With clear, luminous skin emerging as one of the biggest beauty trends for Spring 2012 — we saw flawless, dewy complexions at Isabel Marant, Stella McCartney and Christopher Kane — it might be time to seek some skin care advice and assess your skin’s health and whether external stressors are contributing to a less than perfect complexion. To get to the bottom of the physiological relationship between skin and stress, we spoke with Sarah Kugelman, Founder and President of stress-focused skin care line Skyn Iceland (skyniceland.com) to get her skin care advice on how and why our skin reacts to stress, and what we can do to with our skin care routine to maintain balance both inside and out.
1. Kugelman explains that stress affects skin in five different ways:
• Congestion and breakouts
Stress spikes the hormone cortisol, which in turn stimulates an over-production of oil that clogs pores, causing
blackheads and breakouts, says Kugelman.
• Redness and irritation
High stress levels can aggravate and worsen pre-existing skin conditions like redness, eczema and psoriasis. If your skin is acting out more than it normally would, assess your external stressors and evaluate whether your skin is suffering as a result.
• Dullness, dryness and dehydration
“When I left the corporate world due to high levels of stress, my skin was drastically dehydrated — I had been surviving off of caffeine and adrenaline for years,” says Kugelman. If that kind of hectic, fast-paced lifestyle sounds familiar to you, it’s time to assess the quality of your skin as a signifier of your overall health.
Hyperpigmentation (those brown, uneven spots that appear) is often exacerbated by stress. “The adrenaline, cortisol, and hormones that your body releases when it goes into a stress-induced ‘fight or flight’ mode accelerate hyperpigmentation,” says Kugelman.
• Accelerated aging
“Not surprisingly, accelerated aging is one of the easiest ways to tell if you have stressed out skin,” says Kugelman. Stress causes the breakdown of collagen and elastin (our skin’s support structure), therefore you develop
premature fine lines around the eyes and mouth as signs of elevated stress levels.
More skin care advice on how to treat your skin from the inside out on the next page …
2. How to treat stressed skin from the inside out
• Reduce or eliminate external contributors
Caffeine, alcohol, sugar and processed foods are at the top of this list. To maintain balance within the body, foods and beverages that spike insulin levels, induce inflammation and create an acidic environment within the body should be reduced or outright avoided.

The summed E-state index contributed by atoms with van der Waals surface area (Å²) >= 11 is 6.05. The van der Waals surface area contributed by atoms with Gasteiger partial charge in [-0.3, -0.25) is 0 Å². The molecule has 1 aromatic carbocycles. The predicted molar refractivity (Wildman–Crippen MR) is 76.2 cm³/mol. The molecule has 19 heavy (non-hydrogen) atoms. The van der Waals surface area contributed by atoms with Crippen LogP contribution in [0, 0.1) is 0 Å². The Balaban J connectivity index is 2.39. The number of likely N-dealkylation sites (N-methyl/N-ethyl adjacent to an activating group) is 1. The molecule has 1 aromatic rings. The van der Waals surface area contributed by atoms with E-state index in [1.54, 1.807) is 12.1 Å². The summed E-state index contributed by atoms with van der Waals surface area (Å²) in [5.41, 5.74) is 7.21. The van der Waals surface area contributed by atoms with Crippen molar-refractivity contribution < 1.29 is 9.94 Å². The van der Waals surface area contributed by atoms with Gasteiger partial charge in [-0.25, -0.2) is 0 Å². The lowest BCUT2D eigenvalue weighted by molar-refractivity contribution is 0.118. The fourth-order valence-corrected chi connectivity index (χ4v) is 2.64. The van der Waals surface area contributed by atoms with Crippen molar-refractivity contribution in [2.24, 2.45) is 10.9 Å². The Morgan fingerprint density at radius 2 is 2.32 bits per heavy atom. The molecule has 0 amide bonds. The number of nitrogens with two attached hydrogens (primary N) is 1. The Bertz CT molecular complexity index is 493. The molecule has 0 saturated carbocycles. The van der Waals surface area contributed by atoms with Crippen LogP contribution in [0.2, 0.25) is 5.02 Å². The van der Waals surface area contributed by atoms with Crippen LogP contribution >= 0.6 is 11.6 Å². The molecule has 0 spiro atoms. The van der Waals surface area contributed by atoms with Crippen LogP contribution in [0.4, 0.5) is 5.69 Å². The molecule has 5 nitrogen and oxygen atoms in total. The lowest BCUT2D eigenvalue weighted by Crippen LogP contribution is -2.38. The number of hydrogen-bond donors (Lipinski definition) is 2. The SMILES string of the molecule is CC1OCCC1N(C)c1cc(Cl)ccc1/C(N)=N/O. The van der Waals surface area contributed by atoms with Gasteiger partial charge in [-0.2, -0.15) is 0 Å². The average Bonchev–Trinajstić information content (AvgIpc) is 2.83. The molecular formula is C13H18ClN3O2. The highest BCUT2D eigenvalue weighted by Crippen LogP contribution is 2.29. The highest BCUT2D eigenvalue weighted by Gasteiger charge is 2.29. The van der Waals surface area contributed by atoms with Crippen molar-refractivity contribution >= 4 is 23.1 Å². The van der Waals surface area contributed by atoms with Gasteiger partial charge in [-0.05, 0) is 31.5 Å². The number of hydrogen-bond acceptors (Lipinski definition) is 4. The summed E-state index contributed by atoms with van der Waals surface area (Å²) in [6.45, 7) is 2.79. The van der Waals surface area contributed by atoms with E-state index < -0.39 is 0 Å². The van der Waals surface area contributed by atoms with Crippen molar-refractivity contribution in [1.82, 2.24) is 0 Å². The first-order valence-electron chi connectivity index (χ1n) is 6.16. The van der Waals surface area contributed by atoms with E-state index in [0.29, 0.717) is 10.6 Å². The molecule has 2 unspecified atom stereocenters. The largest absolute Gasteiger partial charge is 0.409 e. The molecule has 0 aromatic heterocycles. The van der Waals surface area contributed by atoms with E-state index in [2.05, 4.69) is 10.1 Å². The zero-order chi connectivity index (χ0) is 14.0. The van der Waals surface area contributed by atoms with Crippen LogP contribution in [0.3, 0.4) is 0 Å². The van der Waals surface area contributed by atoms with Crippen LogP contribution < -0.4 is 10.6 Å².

• Go organic
Wherever possible, always try to go organic with your meals, especially with produce and animal products. Pesticides, additives and hormones all negatively affect the body’s natural equilibrium and contribute to inner stress and outer symptoms thereof.
• Connect mind to body
Through regular exercise and deeper practices like yoga and meditation, maintaining a stress-free emotional state through physical activity can make a huge difference in your overall health. Hot yoga and Pilates, regular steaming and saunas are also effective tools to induce sweat, release toxins and tackle stressed skin in general.
3. How to topically treat stressed skin
• Simplify your regimen
When it comes to your
skin’s health (and the stress it might be experiencing), the simpler the regimen the better. A unique property of
Skyn Iceland is that it’s not tailored to skin type — this is a one-type-fits-all formula, assuming that stress is the catalyst for the many different skin ailments that we experience. “The line was conceived on the notion that skin needs to be addressed from a standpoint of stress and not from a focus on the topical ailments themselves,” says Kugelman.
• Use “clean” products free of harsh chemicals
Some potentially harmful or allergy-inducing ingredients to steer clear of include: Parabens (often listed as methylparaben, probylparaben, butylparaben, ethylparaben & benezylparaben), sulfates, DEA/TEA, petrolatum (petroleum jelly), propylene glycol, PVP/VA copolymer, and diazolidinyl urea.
• Get regular facials
Getting into a routine with a professional esthetician is a great way to get the ball rolling to healthier, stress-free skin. Aim for a
monthly facial at first, followed up by once every two or three months to maintain healthy skin regardless of how stressful your external environment is.
If you’re experiencing external stress like tight deadlines, trouble sleeping, a lack of time and an unbalanced diet, your skin might be acting out as a cry for help. As our largest organ, the quality of the skin is the easiest way to tell what’s going on inside the body and whether we need to make changes. If you suspect stress is affecting your skin, start with a simplified skin care regimen free of harsh chemicals and ditch processed, refined foods and caffeinated beverages for a cleaner diet that doesn’t tax the body’s natural balance. To maintain a sense of calm, physical exercise like cardio and yoga can centre our emotional states and contribute to a balanced lifestyle where stress is nothing if not entirely manageable.
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